Super Star Trek is quite possibly the best of the "Star Trek" games from the 1970's. Of course, it does not make use of graphics, or even assume a video display, but it still an interesting game to play, particularly for those of us who don't have the reflexes we used to and prefer a more cerebral computer game.
Of course, Star Trek and it's characters are trademarks of Paramount Studios, Inc. And just like the original game, written by Star Trek fans who were also the, back then, rare breed of computer geek, isn't used with permission but with admiration of the show.
This game was written by David Matuszek and Paul Reynolds, with modifications by Don Smith. I've received further information that the black holes, Tholian web, Super Commander, and Emeritus mode were added by Marc Newman. I resurected the game, rewrote it in C, and fixed many bugs.
In June 2002, I fixed two known bugs and a documentation typo, and created a new Linux version. In June 2004 I fixed a number of bugs involving: 1) parsing invalid numbers, 2) manual phasers when SR scan is damaged and commander is present, 3) time warping into the future, 4) hang when moving klingons in crowded quadrants.
In December 2010, I fixed bugs involving attempting to fire more than 3 torpedos at once, a typo ("READ ALERT"), and a couple of buffer overflow issues.
These do not have the the bug fixes:
The DOS version requires a 80386 or better. Since source code is available, Super Star Trek can be compiled for virtually any system having a C compiler and sufficient memory for execution (which isn't much by today's standards!) I would suggest using the linux.c file as a starting point for customizing to any given operating system, including Microsoft Windows. The Windows Console has been recompiled using Visual Studio and now works better.
All versions have an executable program as well as a documentation file, SST.DOC. The SST.DOC file must be in the same directory/folder as the program is run from in order to view the documentation from within the game with the HELP command.
I first played Super Star Trek in the mid 1970's. It was a game on the Control Data mainframe computer, and was a big hit at work during evening hours.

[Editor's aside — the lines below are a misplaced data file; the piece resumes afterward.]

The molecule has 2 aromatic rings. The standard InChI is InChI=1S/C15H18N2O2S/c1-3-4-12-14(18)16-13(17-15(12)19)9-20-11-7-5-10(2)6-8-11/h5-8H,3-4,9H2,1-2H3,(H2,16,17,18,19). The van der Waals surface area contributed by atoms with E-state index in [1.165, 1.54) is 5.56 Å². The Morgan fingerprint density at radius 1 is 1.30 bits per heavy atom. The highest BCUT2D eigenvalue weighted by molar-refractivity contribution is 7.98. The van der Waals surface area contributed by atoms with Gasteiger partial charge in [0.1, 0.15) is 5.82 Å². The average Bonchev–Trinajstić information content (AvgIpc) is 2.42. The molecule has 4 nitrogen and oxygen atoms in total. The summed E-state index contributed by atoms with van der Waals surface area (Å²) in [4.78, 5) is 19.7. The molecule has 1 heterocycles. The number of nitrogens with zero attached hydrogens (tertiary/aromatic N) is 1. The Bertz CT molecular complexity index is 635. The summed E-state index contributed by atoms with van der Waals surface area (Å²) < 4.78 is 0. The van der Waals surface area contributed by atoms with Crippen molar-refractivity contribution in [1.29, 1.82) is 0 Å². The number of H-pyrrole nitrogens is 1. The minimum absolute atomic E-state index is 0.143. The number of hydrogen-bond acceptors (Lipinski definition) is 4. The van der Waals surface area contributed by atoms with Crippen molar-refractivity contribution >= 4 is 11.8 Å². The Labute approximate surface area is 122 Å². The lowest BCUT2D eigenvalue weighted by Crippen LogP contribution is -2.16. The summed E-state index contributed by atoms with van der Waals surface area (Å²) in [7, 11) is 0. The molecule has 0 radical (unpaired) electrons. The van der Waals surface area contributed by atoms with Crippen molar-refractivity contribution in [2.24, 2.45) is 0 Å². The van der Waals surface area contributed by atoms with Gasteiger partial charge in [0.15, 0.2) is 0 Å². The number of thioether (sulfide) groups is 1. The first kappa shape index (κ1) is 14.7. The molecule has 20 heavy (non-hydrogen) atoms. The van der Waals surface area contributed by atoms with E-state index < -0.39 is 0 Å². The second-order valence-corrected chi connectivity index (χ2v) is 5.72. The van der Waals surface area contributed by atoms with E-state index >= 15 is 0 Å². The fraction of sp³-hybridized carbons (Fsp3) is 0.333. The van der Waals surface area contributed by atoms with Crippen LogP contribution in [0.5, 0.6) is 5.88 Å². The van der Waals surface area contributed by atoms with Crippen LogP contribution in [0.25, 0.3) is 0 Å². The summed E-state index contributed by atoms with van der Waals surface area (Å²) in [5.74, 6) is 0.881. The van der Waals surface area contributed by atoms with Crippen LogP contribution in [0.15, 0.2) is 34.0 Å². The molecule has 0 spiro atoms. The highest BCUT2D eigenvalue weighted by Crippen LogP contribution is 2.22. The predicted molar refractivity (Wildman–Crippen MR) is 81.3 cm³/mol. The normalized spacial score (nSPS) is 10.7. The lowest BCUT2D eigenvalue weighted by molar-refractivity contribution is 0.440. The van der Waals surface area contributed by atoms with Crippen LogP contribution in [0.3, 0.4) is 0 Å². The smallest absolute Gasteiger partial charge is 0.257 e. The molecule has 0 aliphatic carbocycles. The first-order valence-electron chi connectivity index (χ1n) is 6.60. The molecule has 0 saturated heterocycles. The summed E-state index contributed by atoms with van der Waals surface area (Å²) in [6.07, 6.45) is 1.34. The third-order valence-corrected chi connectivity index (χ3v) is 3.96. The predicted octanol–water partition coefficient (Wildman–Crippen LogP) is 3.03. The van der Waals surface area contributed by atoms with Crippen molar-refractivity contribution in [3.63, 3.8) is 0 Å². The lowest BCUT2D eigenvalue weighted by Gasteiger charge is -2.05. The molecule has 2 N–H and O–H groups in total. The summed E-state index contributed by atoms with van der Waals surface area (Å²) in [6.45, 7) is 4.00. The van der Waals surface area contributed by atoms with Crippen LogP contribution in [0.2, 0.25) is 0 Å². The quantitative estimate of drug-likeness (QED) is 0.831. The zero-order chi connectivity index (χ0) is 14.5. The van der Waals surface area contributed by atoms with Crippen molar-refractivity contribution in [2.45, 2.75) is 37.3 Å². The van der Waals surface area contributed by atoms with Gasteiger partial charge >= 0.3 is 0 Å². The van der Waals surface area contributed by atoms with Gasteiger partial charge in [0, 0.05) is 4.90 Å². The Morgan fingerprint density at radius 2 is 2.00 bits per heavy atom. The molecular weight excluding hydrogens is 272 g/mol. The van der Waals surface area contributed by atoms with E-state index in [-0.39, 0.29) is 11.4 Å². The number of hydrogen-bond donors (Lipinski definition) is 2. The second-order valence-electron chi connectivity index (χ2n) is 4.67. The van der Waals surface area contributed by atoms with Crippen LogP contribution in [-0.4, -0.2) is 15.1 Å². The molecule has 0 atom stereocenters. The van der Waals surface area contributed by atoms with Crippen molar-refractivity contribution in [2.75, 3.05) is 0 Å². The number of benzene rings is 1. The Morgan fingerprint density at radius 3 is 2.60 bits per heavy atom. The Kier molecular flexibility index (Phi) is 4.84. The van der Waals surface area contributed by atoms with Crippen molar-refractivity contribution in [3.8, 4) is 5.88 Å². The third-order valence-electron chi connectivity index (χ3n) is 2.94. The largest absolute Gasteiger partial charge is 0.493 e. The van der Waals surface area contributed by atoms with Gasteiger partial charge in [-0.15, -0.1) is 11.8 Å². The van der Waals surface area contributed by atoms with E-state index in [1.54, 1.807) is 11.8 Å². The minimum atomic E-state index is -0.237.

About 1977 I got a copy the source code of the game. Someone had converted it to PDP-11 Fortran but couldn't get it to run because of its size. I modified the program to use overlays and managed to shoehorn it in on the 56k byte machine.
I liked the game so much I put some time into fixing bugs, mainly what could be called continuity errors and loopholes in the game's logic. We even played a couple tournaments.
In 1979, I lost access to that PDP-11. I did save the source code listing. In 1995, missing that old friend, I started converting the program into portable ANSI C. It's been slow, tedious work that took over a year to accomplish.
In early 1997, I got the bright idea to look for references to "Super Star Trek" on the World Wide Web. There weren't many hits, but there was one that came up with 1979 Fortran sources! This version had a few additional features that mine didn't have, however mine had some feature it didn't have. So I merged its features that I liked. I also took a peek at the DECUS version (a port, less sources, to the PDP-10), and some other variations.
Compared to original version, I've changed the "help" command to "call" and the "terminate" command to "quit" to better match user expectations. The DECUS version apparently made those changes as well as changing "freeze" to "save". However I like "freeze".
I added EMEXIT from the 1979 version.
That later version also mentions srscan and lrscan working when docked (using the starbase's scanners), so I made some changes here to do this (and indicating that fact to the player), and then realized the base would have a subspace radio as well -- doing a Chart when docked updates the star chart, and all radio reports will be heard. The Dock command will also give a report if a base is under attack.
It also had some added logic to spread the initial positioning of bases. That made sense to add because most people abort games with bad base placement.
The experimental deathray originally had only a 5% chance of success, but could be used repeatedly. I guess after a couple years of use, it was less "experimental" because the 1979 version had a 70% success rate. However it was prone to breaking after use. I upgraded the deathray, but kept the original set of failure modes (great humor!).
I put in the Tholian Web code from the 1979 version.
I added code so that Romulans and regular Klingons could move in advanced games. I re-enabled the code which allows enemy ships to ram the Enterprise; it had never worked right. The 1979 version seems to have it all fixed up, but I'm still not overly happy with the algorithm.
The DECUS version had a Deep Space Probe. Looked like a good idea so I implimented it based on its description.
I revised the documentation to match the version.